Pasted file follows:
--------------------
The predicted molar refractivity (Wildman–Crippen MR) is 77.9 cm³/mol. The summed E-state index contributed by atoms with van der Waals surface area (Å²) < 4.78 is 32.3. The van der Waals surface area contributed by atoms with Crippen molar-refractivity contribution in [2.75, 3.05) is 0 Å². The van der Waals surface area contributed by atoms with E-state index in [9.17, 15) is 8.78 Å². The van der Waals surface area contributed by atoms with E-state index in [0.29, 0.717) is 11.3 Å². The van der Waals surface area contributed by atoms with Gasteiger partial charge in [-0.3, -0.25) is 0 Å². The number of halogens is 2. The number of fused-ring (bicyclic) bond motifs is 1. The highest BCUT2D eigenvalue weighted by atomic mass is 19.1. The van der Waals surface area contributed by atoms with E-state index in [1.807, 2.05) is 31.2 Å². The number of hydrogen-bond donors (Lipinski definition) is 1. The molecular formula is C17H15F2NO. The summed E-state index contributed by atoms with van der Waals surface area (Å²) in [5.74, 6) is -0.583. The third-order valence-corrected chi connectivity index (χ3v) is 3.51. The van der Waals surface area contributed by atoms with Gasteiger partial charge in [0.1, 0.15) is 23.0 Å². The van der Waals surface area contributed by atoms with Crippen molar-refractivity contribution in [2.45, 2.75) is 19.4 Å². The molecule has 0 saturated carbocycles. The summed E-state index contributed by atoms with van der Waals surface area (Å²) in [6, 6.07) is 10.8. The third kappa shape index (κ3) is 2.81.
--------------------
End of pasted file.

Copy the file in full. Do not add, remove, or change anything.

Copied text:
The predicted molar refractivity (Wildman–Crippen MR) is 77.9 cm³/mol. The summed E-state index contributed by atoms with van der Waals surface area (Å²) < 4.78 is 32.3. The van der Waals surface area contributed by atoms with Crippen molar-refractivity contribution in [2.75, 3.05) is 0 Å². The van der Waals surface area contributed by atoms with E-state index in [9.17, 15) is 8.78 Å². The van der Waals surface area contributed by atoms with E-state index in [0.29, 0.717) is 11.3 Å². The van der Waals surface area contributed by atoms with Gasteiger partial charge in [-0.3, -0.25) is 0 Å². The number of halogens is 2. The number of fused-ring (bicyclic) bond motifs is 1. The highest BCUT2D eigenvalue weighted by atomic mass is 19.1. The van der Waals surface area contributed by atoms with E-state index in [1.807, 2.05) is 31.2 Å². The number of hydrogen-bond donors (Lipinski definition) is 1. The molecular formula is C17H15F2NO. The summed E-state index contributed by atoms with van der Waals surface area (Å²) in [5.74, 6) is -0.583. The third-order valence-corrected chi connectivity index (χ3v) is 3.51. The van der Waals surface area contributed by atoms with Gasteiger partial charge in [0.1, 0.15) is 23.0 Å². The van der Waals surface area contributed by atoms with Crippen molar-refractivity contribution in [2.45, 2.75) is 19.4 Å². The molecule has 0 saturated carbocycles. The summed E-state index contributed by atoms with van der Waals surface area (Å²) in [6, 6.07) is 10.8. The third kappa shape index (κ3) is 2.81.